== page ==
Sometimes, I think of my mother. And when I say think, I mean I think.
Mwen panse de Manman.
I think of sacrifice --
I picture her fresh-faced, new to New York, to America,
She leaves her Ayiti Cheri for the concrete jungle,
Blocks on blocks on blocks.
She settles on these blocks,
The black blocks of Brooklyn
Where you can hear Kreyol from miles away
And Saint Joseph’s Church wasn’t too far.
I see her once-delicate hands stretching outward toward the land of opportunity --
You see, Haitians believe that when your hand itches, money will come your way.
Si men ou grate lajan ap vini
My mother must have stretched her hand to the sky, waiting for the sudden grate --
The itch didn’t come that day
Or the next day
Or the next day.
When it finally came, I assume it presented itself in a peculiar way,
You see, my mother soon began to work.
The itch did come, and money certainly followed,
But, I imagine her wondering:
Was it the labor of this country, the labor of America that caused her hands to ache incessantly. The itching lost all value. A once token of luck transformed into something expected, her minimum wage being the fruits of her hands.
Her hands -- delicate, dainty --
They felt the full force of what the country had to offer a young Haitian woman.
Yon fanm that came from the vibrant colors of the tap-tap to the mundane Metro honking. Too much to be different.
I think of this.
I see my mother as a teacher.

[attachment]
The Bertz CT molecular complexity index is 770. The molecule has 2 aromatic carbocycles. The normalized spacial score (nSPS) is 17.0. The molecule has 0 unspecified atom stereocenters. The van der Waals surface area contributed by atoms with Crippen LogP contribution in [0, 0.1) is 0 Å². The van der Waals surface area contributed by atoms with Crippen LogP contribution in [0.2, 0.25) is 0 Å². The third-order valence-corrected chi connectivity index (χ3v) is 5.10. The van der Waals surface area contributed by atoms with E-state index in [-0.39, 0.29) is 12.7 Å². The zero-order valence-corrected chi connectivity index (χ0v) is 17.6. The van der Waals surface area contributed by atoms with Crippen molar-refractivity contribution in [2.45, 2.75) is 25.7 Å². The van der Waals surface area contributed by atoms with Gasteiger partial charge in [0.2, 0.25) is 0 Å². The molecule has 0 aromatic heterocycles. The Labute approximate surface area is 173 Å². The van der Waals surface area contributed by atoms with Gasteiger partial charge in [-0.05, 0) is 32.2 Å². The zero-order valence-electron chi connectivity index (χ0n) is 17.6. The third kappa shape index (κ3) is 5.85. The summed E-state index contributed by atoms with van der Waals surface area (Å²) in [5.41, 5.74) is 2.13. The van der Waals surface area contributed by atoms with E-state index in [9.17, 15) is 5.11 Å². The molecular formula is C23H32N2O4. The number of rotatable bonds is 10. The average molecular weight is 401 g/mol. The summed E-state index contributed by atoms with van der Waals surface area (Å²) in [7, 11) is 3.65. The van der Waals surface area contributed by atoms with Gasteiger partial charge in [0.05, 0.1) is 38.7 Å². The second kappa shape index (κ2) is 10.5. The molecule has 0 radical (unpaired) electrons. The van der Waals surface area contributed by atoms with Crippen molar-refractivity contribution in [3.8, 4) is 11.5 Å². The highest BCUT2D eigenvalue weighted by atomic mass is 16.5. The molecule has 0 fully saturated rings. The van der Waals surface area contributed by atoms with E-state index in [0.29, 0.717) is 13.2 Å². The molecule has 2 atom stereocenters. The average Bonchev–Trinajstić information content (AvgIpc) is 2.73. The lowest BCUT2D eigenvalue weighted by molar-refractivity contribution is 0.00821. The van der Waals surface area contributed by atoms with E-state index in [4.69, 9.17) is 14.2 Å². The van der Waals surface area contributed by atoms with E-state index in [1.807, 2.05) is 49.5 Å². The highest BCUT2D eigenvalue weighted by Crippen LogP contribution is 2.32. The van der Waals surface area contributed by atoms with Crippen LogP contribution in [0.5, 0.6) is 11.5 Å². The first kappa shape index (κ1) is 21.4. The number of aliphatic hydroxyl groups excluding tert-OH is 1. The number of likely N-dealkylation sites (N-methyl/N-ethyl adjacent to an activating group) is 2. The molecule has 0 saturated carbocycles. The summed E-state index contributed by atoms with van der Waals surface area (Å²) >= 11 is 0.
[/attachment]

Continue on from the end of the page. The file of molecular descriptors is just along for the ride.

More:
Not only did she teach me how to fry eggs and how to iron a kosaj,
Dedicating ironing time to sections,
But we participated in a cultural exchange,
my soft English against her rough Kreyol.
As she says: Angle dous ou pou Kreyol di mwen
The exchange began as soon as I was born
I grew up with a piece of her --
I took this piece, this seemingly insignificant piece for granted.
At this point, I spoke fluently, well in comparison to other Americans.
I’ll never forget the day I successfully translated for a family member,
Probably only three feet tall, I felt mountainous as I bridged the two parties.
See, we assume that because somewhere is far from us it deserves no connection.
Those who come wish to break their bridges of language, and culture.
I remember when I was growing up I still mixed up my words and my e’s were written upside down.
My dear aunt came to me and said, How are you?
I, oblivious to the contrast, responded in Kreyol, mwen byen wi Tatie
Never mix the two, she said.
Now, years later, I question the severity of this offense.
I once met a teen my age, and it was only when I asked where he was from, he said that he was Haitian-American, like me.
I never expected him to look down at me when I spoke to him in our mother tongue.
He said to me, “I don’t speak those things in public.”
I ask myself why not continue this exchange?
A culture so rich and strong
A free black republic still oppressed
A community of black sisters and creole-speaking sisters --